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Need a doctor? You can bring one to your doorstep with this health care app
Need a doctor? There's an app for that.

Heal, which was profiled this week by The New York Times, is a smartphone app that delivers a house call from a doctor within 60 minutes of a request. Its website highlights the app's "smart, convenient and affordable" services, noting that each visit costs $99.

"Heal doctors arrive with a medical assistant and a kit stocked with the latest high-tech health gadgets, including tools needed to take your vitals or shoot high-definition video of your eardrum," The Times reported. "Heal has a roster of doctors who have affiliations with respected hospitals and programs."

The service is one of the newer offerings in a mobile health landscape that includes apps targeted at exercise advice, mental health counseling and diet planning. Fans of Heal emphasize its individualized approach in a complex health care system.

"Health really starts in the home," said Dr. Janani Krishnaswami, one of Heal's doctors, to The Times. "By seeing someone where they live, I can look at what their life is like; what they're eating; how they're living; what's stressing them out."

On-demand wellness apps prioritize personal attention in what is often an overwhelming system, and they fit the schedules of busy parents and stressed-out young adults. However, people must resist the urge to replace regular doctor visits entirely because la carte health care isn't designed to track long-term conditions or other, more serious illnesses, The Times reported.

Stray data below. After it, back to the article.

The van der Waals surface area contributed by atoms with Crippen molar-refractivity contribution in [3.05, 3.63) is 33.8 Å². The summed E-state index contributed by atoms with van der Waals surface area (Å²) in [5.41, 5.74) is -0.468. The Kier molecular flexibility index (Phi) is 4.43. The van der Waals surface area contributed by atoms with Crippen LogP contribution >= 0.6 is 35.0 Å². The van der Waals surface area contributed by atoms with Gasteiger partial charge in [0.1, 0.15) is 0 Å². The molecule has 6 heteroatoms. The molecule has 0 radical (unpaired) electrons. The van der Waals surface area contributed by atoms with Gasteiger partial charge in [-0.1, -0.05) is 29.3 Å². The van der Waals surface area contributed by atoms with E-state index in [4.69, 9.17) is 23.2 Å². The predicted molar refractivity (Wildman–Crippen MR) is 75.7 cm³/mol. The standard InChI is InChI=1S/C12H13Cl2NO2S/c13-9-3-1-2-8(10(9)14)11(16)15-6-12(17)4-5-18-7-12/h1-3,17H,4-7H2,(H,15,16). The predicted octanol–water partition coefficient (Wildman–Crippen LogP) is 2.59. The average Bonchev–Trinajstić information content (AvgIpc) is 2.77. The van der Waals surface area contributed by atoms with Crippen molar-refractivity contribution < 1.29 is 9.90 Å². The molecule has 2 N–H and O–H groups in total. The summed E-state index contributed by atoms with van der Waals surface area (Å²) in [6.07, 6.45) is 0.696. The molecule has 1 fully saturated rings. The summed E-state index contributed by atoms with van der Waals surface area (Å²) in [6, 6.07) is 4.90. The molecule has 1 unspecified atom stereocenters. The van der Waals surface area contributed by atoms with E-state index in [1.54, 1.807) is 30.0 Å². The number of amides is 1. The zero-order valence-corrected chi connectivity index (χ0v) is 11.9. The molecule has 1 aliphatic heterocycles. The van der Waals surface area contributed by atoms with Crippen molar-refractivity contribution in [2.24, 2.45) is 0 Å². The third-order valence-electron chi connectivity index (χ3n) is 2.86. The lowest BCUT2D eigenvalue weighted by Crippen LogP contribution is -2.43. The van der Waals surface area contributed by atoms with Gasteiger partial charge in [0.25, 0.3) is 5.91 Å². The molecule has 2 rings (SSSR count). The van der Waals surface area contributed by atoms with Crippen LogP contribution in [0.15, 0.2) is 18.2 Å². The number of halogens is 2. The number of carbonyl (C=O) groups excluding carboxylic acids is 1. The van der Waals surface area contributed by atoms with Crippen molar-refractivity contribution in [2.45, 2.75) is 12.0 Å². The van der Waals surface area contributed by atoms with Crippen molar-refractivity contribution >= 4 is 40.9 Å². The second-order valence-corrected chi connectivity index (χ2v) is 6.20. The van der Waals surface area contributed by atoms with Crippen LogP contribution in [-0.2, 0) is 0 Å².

"It is important to remember that these apps are not replacements for traditional doctor appointments, particularly with a physician who has known you for years," the article noted. "But for ailments and symptoms that aren't life-threatening, this next generation of health apps can save time and energy which is a pretty big deal when you are not feeling up to waiting in a doctor's office."

The apps also can be a fun and easy way to try out new wellness routines, like taking vitamin supplements or drinking vegetable and fruit juices, as Mashable reported in a recent list of health technologies. It highlighted a variety of offerings in the on-demand wellness industry, including Zeel, which allows users to request a masseuse, and Go2Nurse, which can summon home health care providers to address questions about pregnancy or rehabilitation after a stroke.

Currently, most of these services are available only in large cities like Los Angeles, Chicago and New York City, but Heal, for example, plans to expand beyond California to 15 more cities this year.

However, sick people in small towns can still take advantage of the wave of digital innovation in health care. Deseret News National reported last month that virtual doctor visits, in which patients video conference with health care professionals, are increasingly available.
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